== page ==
Modern Europe has two main characteristics – it is Christian in terms of religious roots and it is secular as far as the governance principle is concerned. While the former is more than clear, the latter needs further clarification. The term means that religious matters have no place in state policies and that religion has no place in society’s life. In a stricter sense, Europe should be governed by legal and not religious rules. In theory, the Sharia law has no place in Europe.
Modern Europe has two main characteristics – it is Christian in terms of religious roots and it is secular as far as the governance principle is concerned. While the former is more than clear, the latter needs further clarification. The term means that religious matters have no place in state policies and that religion has no place in society’s life. In a stricter sense, Europe should be governed by legal and not religious rules. In theory, the Sharia law has no place in Europe. However, we all know things are different.
Misguided religious tolerance (although not by itself) brought terrorism to our doorsteps. Granted, Europe has known terror before. Unfortunately, nowadays the general rule seems to be that not all Islamists are terrorists but all terrorists are Islamists. It appears that there is a glaring exception, but after further analysis, it too fits this axiom. I am referring to the world record set by the white Christian terrorist, Norwegian Anders Breivik, member of the Progress Party, who killed 77 people in one day on 22 July 2011.
To this day, you could stumble upon preposterous comments like the suggestion that it is more likely to see a member of the so-called Golden Billion being vanquished by a lightning, or another exotic disaster, than by a blast or an Islamic terrorist. But the facts are clear, the core reasons as well, although apparently not to everyone. The latest wave of conquerors is steadily hitting Europe’s borders. Cliched as it sounds, it bears incessant repeating that in order for us to survive, every European woman has to give birth to at least one daughter. This is a necessity for survival, not growth. The average European woman today does not have that level of demographic contribution. It is actually less than half, which means that in 50 years we will have shrunk four times. Sadly, there are no second shots at the ladder of evolution.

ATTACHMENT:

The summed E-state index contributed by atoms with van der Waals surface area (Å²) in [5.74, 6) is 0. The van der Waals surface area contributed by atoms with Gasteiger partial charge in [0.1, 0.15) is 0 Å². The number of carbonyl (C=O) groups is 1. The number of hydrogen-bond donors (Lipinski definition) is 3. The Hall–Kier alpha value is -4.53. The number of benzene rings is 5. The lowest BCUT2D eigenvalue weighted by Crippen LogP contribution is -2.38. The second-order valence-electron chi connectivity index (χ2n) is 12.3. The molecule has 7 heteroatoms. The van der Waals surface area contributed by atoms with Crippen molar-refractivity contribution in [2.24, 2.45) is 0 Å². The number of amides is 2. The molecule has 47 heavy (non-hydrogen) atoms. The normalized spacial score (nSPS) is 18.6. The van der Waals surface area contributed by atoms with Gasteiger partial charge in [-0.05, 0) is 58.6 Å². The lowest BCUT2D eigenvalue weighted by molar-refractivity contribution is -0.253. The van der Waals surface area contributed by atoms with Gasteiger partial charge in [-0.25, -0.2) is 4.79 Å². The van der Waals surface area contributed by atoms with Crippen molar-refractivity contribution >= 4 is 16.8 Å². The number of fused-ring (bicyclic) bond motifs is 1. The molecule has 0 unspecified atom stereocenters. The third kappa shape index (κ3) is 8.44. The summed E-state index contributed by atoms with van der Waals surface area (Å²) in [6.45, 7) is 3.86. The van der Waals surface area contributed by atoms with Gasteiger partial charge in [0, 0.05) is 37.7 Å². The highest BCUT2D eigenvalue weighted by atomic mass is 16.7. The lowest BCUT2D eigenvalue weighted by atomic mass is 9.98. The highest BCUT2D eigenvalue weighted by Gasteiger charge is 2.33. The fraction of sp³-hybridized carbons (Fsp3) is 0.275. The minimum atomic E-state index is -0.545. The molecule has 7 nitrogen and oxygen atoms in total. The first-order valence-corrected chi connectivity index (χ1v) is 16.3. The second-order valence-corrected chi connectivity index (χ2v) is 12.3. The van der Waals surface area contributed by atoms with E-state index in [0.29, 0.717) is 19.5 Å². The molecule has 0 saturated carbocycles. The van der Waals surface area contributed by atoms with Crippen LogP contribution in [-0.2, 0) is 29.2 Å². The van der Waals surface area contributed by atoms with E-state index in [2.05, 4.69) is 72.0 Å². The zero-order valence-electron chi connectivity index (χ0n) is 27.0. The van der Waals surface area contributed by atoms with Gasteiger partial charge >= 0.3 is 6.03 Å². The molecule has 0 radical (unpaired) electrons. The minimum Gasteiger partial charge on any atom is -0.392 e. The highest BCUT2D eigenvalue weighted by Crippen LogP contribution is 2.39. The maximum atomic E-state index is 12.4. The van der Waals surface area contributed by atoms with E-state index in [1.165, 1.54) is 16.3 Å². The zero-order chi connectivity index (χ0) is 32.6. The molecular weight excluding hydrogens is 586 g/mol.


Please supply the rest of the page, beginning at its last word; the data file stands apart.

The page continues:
When someone asks for hospitality and assistance, all peoples and religions believe that such should be granted. In the harsh deserts of North Africa, hospitality lasts for three days. In that time the host treats their guests as their own child. On the fourth day, they have the right to kill them. Both sides know that and obey the ancient law – by asking for protection, one turns oneself to the mercy of the host. Lies are cause for banishment. Stealing leads to beatings and banishment. If you dare to grope the mistress of the home, your head will roll. And so on, simple and clear rules. And this is not confined to North Africa.
If you are a second- or third-generation guest (Europe is already full of those), you should be even more grateful, and loyal at the very least. Given the tricks that some migrants on the continent pull (it does not matter which generation), their own relatives would have chopped their heads off on the spot, without any explanations. Everyone knows why.
Europe is secular but everyone is free to pray to their own god in their own home or at a place of worship, be it a church or a mosque. They can listen to their spiritual leaders read sermons promoting good deeds. Leaders who incite the faithful towards war, aggression and terror have no place in secular Europe. Rather, there is place for them in secular Europe’s isolation places called prisons. Europe and the US, which until recently seemed invincible, should withdraw their military forces from the occupied African and Middle East states right now, leaving their peoples to solve matters between themselves. I would tell President Trump and the US military brass that the more troops they sent to Afghanistan, the more their situation will deteriorate. It has been like this for two and a half thousand years and we have no reason to believe things could change. It is simply impossible and the details of “why” can be found in the memories of Alexander the Great’s generals, the emperors of Rome and Prussia, the Queen of England and the King of Russia, even the last Secretary General of the Communist Party of the Soviet Union Mikhail Gorbachev.